This is an area where many condo associations make an error. They assume that with no employees there is no need for workers’ compensation insurance.
The reality is a court of law may hold the association liable for lost wages, medical expenses, and more. This can happen if a contract worker suffers injuries while working on the condo property.
The condo association has a fiduciary responsibility to protect uninsured contactors. It is the association’s responsibility to make sure all contractors have the proper insurance. This includes liability and workers’ compensation coverage.
It is important to get written verification before allowing them to work on the property. That doesn't always guarantee they have coverage when working.
Once you have the proof you request, there is no guarantee against the contactor canceling or not renewing the insurance. It is also possible the coverage expires before the work is complete.
Other areas of liability occur when the complex hires a worker who is a friend or relative of a board member. Often obtaining the proper chain of proof is side-stepped. This can lead to problems later if an injury happens.
Workers’ compensation also provides coverage for any employees of the condominium complex in case of injury. It is important with a condominium master policy to read the declarations. Make sure they include coverage of specific volunteers, such as board members.
If any uninsured contractors or employees suffer injuries, the workers’ compensation policy provides protection. This can save the association thousands of dollars in an award of medical expenses and lost wages from the court.
The Condo Owner Must Insure
Depending on the level of structural coverage of the master policy, the condo owner may need to purchase homeowners insurance. They may need to insure the walls, floor, ceiling, fixtures, and electronics. They will also need coverage for furniture, appliances, and personal belongings inside the unit.
Each condo owner is responsible for insurance on their personal belongings. A condo resident's homeowner's insurance needs to cover areas the master insurance policy does not protect.
This includes covering additional living spaces if they must temporarily move out for repairs. Each condo owner is responsible for insurance on their personal belongings.
The individual condo owner is responsible for personal liability insurance. This provides the resident with protection in the event legal claims are made by someone suffering bodily injury inside their unit.
Who Pays for Condo Association Insurance Coverage?
The residents of the condominium complex pay for the master insurance policy. Their portion of the premium is part of their monthly dues.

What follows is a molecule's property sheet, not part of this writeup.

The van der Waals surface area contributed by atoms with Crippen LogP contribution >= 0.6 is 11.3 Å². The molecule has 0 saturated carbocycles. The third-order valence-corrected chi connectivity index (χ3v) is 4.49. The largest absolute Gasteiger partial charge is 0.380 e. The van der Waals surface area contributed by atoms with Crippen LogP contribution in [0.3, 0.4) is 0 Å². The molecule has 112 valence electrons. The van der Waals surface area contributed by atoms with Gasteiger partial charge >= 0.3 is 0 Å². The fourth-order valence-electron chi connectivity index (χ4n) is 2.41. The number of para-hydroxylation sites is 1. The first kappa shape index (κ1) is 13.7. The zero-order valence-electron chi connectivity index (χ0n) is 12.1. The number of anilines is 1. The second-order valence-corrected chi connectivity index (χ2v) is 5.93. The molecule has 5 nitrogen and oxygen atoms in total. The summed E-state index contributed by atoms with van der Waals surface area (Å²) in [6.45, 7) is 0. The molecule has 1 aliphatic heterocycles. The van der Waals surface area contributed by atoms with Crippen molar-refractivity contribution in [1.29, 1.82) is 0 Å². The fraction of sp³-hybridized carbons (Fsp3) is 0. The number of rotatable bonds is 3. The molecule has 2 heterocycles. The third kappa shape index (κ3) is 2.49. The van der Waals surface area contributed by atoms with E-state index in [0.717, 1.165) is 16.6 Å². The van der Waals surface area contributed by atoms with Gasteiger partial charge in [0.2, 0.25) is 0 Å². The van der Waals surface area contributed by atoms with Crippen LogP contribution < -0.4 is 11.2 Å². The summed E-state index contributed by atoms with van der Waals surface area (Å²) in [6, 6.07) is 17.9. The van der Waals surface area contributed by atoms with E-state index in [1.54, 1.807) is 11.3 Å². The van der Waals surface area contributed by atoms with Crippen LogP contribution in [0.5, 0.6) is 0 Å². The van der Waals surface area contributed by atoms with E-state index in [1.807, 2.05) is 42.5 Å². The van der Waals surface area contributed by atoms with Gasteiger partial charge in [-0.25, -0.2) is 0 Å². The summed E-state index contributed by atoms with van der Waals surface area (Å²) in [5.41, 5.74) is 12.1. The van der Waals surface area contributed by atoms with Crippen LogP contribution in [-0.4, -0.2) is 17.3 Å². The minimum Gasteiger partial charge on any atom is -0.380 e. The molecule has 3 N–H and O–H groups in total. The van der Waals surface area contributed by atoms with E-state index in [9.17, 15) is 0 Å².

Residents have equal access to common areas. This makes them responsible for equally sharing the cost of insurance.
Master insurance policies have deductibles when filing a claim. The deductible amount is also spread among all condominium owners.
For example, a condo master policy has a $2,000 deductible. There are 20 condo owners, making each owner responsible for $100 of the deductible.
There are no exemptions for association board members because they volunteer. Board members are homeowners within the complex. As homeowners, they must pay their equal portion of insurance premiums.
At the closing of a condo sale, the resident receives a “certificate of insurance.” This shows what the condo association policy covers.
The certificate gives them information about insurance responsibility. It helps them understand the difference between what the association covers and what they need to buy.
Insurance Purchasing Mistakes
Many condominium associations purchase insurance without understanding what their policy covers. They also flip insurance from one company to another due to lower pricing, failing to compare whether they are getting the same coverage.
Many insurance policies appear to be the same at first glance. It is important to read and understand what each policy covers under every heading. Definitions, exclusions, terms, and language do vary between policies and companies.
To make sure the condo association has sufficient coverage at the best price, the board should undergo an insurance review once a year. If your board has not had an insurance review recently, or you think your coverage may need improvement, call your insurance company and request a review.
The agent will go over your current policies. They will make recommendations if there are changes that will improve your association's coverage. You need to request a review anytime you upgrade or expand your condominium units, grounds, or common areas.
Are Master Insurance Policies Mandatory?
Whether or not condo insurance coverage is mandatory depends on your state requirements. Even if not mandatory, the protection having a policy provides makes it well worth the additional expense to each resident’s monthly dues.
Get a Condo Association Insurance Quote
Make sure your condominium association has all the protection it needs before the need for a claim happens. It's too late to purchase coverage when you discover your insurance is lacking after filing a claim.
If you are wondering about the price of your condo association insurance coverage, get a quote from Hummel Group today. If you have any questions contact us by phone at 800-860-1060.